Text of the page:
During World War II, Parkites kept informed of war events primarily via newpapers, radio broadcasts and newsreels played in movie theaters. However, the news families treasured most came directly from the letters of their soldiers in the field.
Wartime correspondences were relayed in part via a postal system known as “Victory mail’ or V-mail. This system was implemented to condense the space required to deliver the mail. Letters were penned on special forms and converted to microfilm for transport. Letters were then reproduced on arrival in the U.S. Although only in use from June 1942 until November 1945, more than 1 billion pieces of mail were processed through the V-mail system.
Letter writing during the war was prolific and provided the means for the most personal and direct touchstone to events happening both on the battlefield and the home front. The 1942 Annual Report of the Postmaster General encouraged letter writing by proclaiming that “communication with parents, associates and other loved ones strengthens fortitude, enlivens patriotism, makes loneliness endurable and inspires to even greater devotion the men and women who are carrying on our fight far from home and from friends.” Letters arriving from soldiers contained personal accounts of daily lives and perspectives on the war.
Likely in the spring of 1945, Park City soldier John A. Dreitzler wrote to his grandparents from an undisclosed location in Germany asking them for a letter from home. In Dreitzler’s letter he stated: “I have seen all the combat I want to, but we all will probably see a lot more before we reach Berlin. From what we hear over here the people in America are celebrating the end of the war already. They are very much wrong if they think the war is over…” Of course, V-E Day followed soon thereafter, and the war was over before the end of the year. Dreitzer made his way home to Utah, where he took a position at the Army Depot in Toole, met his future wife, and remained married to her for 69 years until his passing in 2016.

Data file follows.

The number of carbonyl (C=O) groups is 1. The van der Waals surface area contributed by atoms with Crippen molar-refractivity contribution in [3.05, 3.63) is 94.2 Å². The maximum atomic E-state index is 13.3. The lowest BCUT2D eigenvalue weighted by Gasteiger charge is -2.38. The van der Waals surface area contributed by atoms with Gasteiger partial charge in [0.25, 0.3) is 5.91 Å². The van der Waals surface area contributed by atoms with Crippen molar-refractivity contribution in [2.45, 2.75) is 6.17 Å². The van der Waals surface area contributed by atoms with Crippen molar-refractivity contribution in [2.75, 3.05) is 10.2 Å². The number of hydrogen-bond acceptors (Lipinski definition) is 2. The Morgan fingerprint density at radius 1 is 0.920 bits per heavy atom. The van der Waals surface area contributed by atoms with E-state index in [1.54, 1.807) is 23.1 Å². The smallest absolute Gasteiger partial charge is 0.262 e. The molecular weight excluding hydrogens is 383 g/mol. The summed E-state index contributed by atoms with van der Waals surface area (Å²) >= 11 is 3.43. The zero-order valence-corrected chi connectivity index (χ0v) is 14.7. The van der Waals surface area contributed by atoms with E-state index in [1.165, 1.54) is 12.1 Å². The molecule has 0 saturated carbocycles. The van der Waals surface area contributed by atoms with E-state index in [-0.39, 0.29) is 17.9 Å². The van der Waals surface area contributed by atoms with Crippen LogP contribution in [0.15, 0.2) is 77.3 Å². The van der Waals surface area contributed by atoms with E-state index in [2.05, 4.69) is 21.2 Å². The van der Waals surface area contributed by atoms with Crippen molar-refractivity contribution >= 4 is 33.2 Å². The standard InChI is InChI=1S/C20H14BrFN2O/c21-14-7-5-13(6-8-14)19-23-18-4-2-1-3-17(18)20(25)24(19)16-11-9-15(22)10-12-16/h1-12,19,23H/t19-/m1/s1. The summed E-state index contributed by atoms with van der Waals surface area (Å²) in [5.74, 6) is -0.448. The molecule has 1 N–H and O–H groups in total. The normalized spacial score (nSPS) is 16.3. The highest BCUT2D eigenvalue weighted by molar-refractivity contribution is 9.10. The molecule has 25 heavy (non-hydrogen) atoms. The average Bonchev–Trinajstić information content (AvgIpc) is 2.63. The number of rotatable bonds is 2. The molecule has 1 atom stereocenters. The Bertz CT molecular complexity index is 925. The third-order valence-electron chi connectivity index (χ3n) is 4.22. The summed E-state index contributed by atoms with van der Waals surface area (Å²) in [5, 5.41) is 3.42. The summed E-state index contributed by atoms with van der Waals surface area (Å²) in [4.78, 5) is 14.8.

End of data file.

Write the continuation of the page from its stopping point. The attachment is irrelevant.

It wasn’t just letters and care packages soldiers treasured; they eagerly anticipated receiving copies of their hometown newspapers. The editor of the Park Record during this time, Sam “Dad” Raddon, stated that “the part of his paper which directly appeals to most readers is that section he reserves for news from servicemen and women.” His statement referred to a regular column entitled “With Our Boys in the Armed Forces” which contained correspondences submitted by soldiers and updates furnished by their families.
Letters from local soldiers who received the Park Record underscored how the paper helped them feel connected to their community. Two such letters were included in December 1942. Air Corps Private William. R. Price wrote: “Received my first copy of The Record today. It is like a lot of letters from home put up in one bundle. There is nothing that we in the armed forces like better than those letters from home.” Army Private Harvey D. Booth offered: “It really helps to hear from the old home town via the home town paper. It really helps those boys in camps all over the world to read of the doings in the places they have lived and of the people they hold close to their hearts.”
The troves of wartime letters archived in museums provide a deeply personal, firsthand look into the American experience of war and its effects on the soldiers who fought bravely, their loved ones and the communities they called home.
To view war correspondence in the Park City Museum’s collections, set up an appointment to visit the Hal Compton Research Library. The Museum is also hosting a virtual lecture on war letters, given by author Sydney Williams on Wednesday, February 24 from 5 p.m. to 6 p.m. Register here.